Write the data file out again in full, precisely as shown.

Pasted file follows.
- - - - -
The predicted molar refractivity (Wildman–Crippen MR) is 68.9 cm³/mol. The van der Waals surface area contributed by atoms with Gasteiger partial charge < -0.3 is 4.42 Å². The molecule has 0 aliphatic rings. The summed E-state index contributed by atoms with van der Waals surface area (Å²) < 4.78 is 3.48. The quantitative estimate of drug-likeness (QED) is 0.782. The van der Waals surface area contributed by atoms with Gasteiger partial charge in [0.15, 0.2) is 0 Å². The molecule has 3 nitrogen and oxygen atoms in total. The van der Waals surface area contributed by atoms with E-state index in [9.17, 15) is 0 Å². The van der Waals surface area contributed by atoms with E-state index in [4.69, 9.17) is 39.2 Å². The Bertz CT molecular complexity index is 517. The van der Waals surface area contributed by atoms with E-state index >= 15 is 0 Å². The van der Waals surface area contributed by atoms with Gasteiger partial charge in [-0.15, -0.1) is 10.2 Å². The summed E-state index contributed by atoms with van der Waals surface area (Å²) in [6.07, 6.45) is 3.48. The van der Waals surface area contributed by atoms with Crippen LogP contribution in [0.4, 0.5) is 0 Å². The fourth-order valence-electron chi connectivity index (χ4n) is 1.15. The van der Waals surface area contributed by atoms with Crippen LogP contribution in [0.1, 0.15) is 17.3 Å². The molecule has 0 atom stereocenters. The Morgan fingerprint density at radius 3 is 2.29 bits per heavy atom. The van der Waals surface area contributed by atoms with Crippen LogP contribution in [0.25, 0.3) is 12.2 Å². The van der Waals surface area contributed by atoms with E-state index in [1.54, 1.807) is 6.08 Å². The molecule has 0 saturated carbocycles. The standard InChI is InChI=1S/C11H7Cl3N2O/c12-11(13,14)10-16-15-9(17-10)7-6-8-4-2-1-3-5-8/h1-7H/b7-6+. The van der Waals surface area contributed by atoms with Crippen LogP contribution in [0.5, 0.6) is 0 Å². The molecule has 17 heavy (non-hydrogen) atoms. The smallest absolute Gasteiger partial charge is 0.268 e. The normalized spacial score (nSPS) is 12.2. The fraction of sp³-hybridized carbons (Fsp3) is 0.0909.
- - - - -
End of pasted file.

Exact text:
The predicted molar refractivity (Wildman–Crippen MR) is 68.9 cm³/mol. The van der Waals surface area contributed by atoms with Gasteiger partial charge < -0.3 is 4.42 Å². The molecule has 0 aliphatic rings. The summed E-state index contributed by atoms with van der Waals surface area (Å²) < 4.78 is 3.48. The quantitative estimate of drug-likeness (QED) is 0.782. The van der Waals surface area contributed by atoms with Gasteiger partial charge in [0.15, 0.2) is 0 Å². The molecule has 3 nitrogen and oxygen atoms in total. The van der Waals surface area contributed by atoms with E-state index in [9.17, 15) is 0 Å². The van der Waals surface area contributed by atoms with E-state index in [4.69, 9.17) is 39.2 Å². The Bertz CT molecular complexity index is 517. The van der Waals surface area contributed by atoms with E-state index >= 15 is 0 Å². The van der Waals surface area contributed by atoms with Gasteiger partial charge in [-0.15, -0.1) is 10.2 Å². The summed E-state index contributed by atoms with van der Waals surface area (Å²) in [6.07, 6.45) is 3.48. The van der Waals surface area contributed by atoms with Crippen LogP contribution in [0.4, 0.5) is 0 Å². The fourth-order valence-electron chi connectivity index (χ4n) is 1.15. The van der Waals surface area contributed by atoms with Crippen LogP contribution in [0.1, 0.15) is 17.3 Å². The molecule has 0 atom stereocenters. The Morgan fingerprint density at radius 3 is 2.29 bits per heavy atom. The van der Waals surface area contributed by atoms with Crippen LogP contribution in [0.25, 0.3) is 12.2 Å². The van der Waals surface area contributed by atoms with E-state index in [1.54, 1.807) is 6.08 Å². The molecule has 0 saturated carbocycles. The standard InChI is InChI=1S/C11H7Cl3N2O/c12-11(13,14)10-16-15-9(17-10)7-6-8-4-2-1-3-5-8/h1-7H/b7-6+. The van der Waals surface area contributed by atoms with Crippen LogP contribution in [0.5, 0.6) is 0 Å². The molecule has 17 heavy (non-hydrogen) atoms. The smallest absolute Gasteiger partial charge is 0.268 e. The normalized spacial score (nSPS) is 12.2. The fraction of sp³-hybridized carbons (Fsp3) is 0.0909.